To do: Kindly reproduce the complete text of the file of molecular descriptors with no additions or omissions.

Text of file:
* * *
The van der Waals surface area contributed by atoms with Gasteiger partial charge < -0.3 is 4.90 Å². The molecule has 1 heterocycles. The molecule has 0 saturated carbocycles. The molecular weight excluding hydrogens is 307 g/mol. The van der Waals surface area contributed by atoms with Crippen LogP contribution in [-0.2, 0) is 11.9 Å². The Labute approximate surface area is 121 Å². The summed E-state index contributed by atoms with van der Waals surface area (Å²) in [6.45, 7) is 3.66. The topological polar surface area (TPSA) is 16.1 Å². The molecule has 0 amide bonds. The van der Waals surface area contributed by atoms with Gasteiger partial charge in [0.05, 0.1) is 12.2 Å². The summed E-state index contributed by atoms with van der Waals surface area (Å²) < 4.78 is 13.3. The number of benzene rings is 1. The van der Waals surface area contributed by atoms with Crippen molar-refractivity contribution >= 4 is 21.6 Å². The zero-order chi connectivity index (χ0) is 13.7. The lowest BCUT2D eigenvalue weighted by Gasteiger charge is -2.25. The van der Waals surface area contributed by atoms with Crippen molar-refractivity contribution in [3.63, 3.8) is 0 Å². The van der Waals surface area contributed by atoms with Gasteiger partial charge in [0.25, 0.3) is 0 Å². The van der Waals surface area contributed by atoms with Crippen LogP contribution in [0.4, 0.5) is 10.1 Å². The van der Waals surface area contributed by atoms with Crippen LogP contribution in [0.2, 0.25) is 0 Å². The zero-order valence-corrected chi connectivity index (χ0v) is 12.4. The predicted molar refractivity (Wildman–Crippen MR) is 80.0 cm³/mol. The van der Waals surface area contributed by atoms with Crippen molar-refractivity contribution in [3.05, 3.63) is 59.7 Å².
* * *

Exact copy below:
The van der Waals surface area contributed by atoms with Gasteiger partial charge < -0.3 is 4.90 Å². The molecule has 1 heterocycles. The molecule has 0 saturated carbocycles. The molecular weight excluding hydrogens is 307 g/mol. The van der Waals surface area contributed by atoms with Crippen LogP contribution in [-0.2, 0) is 11.9 Å². The Labute approximate surface area is 121 Å². The summed E-state index contributed by atoms with van der Waals surface area (Å²) in [6.45, 7) is 3.66. The topological polar surface area (TPSA) is 16.1 Å². The molecule has 0 amide bonds. The van der Waals surface area contributed by atoms with Gasteiger partial charge in [0.05, 0.1) is 12.2 Å². The summed E-state index contributed by atoms with van der Waals surface area (Å²) < 4.78 is 13.3. The number of benzene rings is 1. The van der Waals surface area contributed by atoms with Crippen molar-refractivity contribution >= 4 is 21.6 Å². The zero-order chi connectivity index (χ0) is 13.7. The lowest BCUT2D eigenvalue weighted by Gasteiger charge is -2.25. The van der Waals surface area contributed by atoms with Crippen molar-refractivity contribution in [3.63, 3.8) is 0 Å². The van der Waals surface area contributed by atoms with Gasteiger partial charge in [0.25, 0.3) is 0 Å². The van der Waals surface area contributed by atoms with Crippen LogP contribution in [0.4, 0.5) is 10.1 Å². The van der Waals surface area contributed by atoms with Crippen LogP contribution in [0.2, 0.25) is 0 Å². The zero-order valence-corrected chi connectivity index (χ0v) is 12.4. The predicted molar refractivity (Wildman–Crippen MR) is 80.0 cm³/mol. The van der Waals surface area contributed by atoms with Crippen molar-refractivity contribution in [3.05, 3.63) is 59.7 Å².